Press "Enter" to skip to content

Haven’t You Wondered…How are streets named?

As I was walking my dog in my neighborhood, I came across a street called Oso, which I thought was quite an odd name. Why would someone name a street after the Spanish word for a bear? Quite perplexed, I thought of an even bigger question: how are streets named?
Having waited on the phone listening multiple times to the broken record of Beethoven’s 5th symphony, the “hold, please” music for the City of LA, I finally exited the labyrinth of bureaus that deal with naming streets and was transferred to Maritzza, who works for city planning on Westlake, near Macarthur Park.
Maritzza told me three distinct ways of how streets are named.
First, the community of a certain district can rename an existing street if they bring up the motion to its district council. If the motion passes, the Bureau of Engineering changes the names on the maps and the street signs.
The same thing happens for parks or any other public properties.
“The name changes according to what’s more popular at the time,” Maritzza said.
She joked about the possibility of an Obama street being named in the future.
Secondly, when there’s a large development for private streets, the owners of the property propose the name to the Subdivision of the Land Department of the Planning Department of LA (whew!). Until then, the subdivision temporarily names the streets A, B, C, etc.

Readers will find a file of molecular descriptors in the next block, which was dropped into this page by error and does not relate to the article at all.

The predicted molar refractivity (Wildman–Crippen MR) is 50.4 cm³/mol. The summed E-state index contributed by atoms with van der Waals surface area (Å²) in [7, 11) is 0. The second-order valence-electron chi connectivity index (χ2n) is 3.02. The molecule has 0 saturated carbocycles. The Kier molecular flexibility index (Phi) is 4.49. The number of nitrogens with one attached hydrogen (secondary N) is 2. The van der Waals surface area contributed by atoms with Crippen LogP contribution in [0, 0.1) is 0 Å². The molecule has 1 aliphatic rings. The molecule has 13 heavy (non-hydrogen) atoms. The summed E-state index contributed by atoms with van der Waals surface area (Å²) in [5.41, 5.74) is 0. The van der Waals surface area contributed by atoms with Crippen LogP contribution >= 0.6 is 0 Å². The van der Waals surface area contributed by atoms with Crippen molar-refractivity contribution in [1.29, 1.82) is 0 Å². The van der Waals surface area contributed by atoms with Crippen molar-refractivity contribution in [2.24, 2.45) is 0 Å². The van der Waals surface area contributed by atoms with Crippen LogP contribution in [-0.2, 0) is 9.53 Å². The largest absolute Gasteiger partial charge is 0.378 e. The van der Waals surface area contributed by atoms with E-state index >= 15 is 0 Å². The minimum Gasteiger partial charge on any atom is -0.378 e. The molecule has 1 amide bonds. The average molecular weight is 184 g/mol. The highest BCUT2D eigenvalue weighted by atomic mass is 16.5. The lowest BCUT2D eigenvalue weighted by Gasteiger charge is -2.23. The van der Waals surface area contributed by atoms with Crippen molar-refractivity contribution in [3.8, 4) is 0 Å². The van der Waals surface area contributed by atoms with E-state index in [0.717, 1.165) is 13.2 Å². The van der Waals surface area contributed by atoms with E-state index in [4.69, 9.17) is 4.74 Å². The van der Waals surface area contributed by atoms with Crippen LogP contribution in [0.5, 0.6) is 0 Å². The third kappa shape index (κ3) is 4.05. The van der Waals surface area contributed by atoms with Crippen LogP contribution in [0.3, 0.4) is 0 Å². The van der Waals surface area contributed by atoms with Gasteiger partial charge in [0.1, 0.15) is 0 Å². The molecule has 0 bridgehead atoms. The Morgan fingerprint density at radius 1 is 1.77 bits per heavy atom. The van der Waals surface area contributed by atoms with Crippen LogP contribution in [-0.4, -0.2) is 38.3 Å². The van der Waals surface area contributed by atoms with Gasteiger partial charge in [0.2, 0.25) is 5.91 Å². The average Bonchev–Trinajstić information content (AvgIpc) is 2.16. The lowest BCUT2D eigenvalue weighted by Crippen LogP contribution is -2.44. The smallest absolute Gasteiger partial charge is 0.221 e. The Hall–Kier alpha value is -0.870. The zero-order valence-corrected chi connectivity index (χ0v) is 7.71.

Thirdly, when there’s a large project, such as the building of Union Station, the owners of the project get to name the street(s) near the project once the city has a development agreement with the owners.
Unfortunately, I couldn’t find details on any recent cases of streets being named. Most streets in Los Angeles have already been well-established and named, said Carolyn Ramsay, communications director for councilman Tom LaBonge (Thank goodness. LA doesn’t need to be bigger than it already is).
More specifically, Ramsay enlightened me and said that the area around Marlborough was established ninety years ago by main developer Henry Hancock (hence the name Hancock Park).
“The street naming depends on the age of the neighborhood and the developer, who can either be a private owner with lots of money or land,” said Ramsay.
So I guess if I wanted to start naming a street, I should start gathering land (which is totally possible at my age) and then sell it to the public. Well, I know what my first street is going to be – Huh St.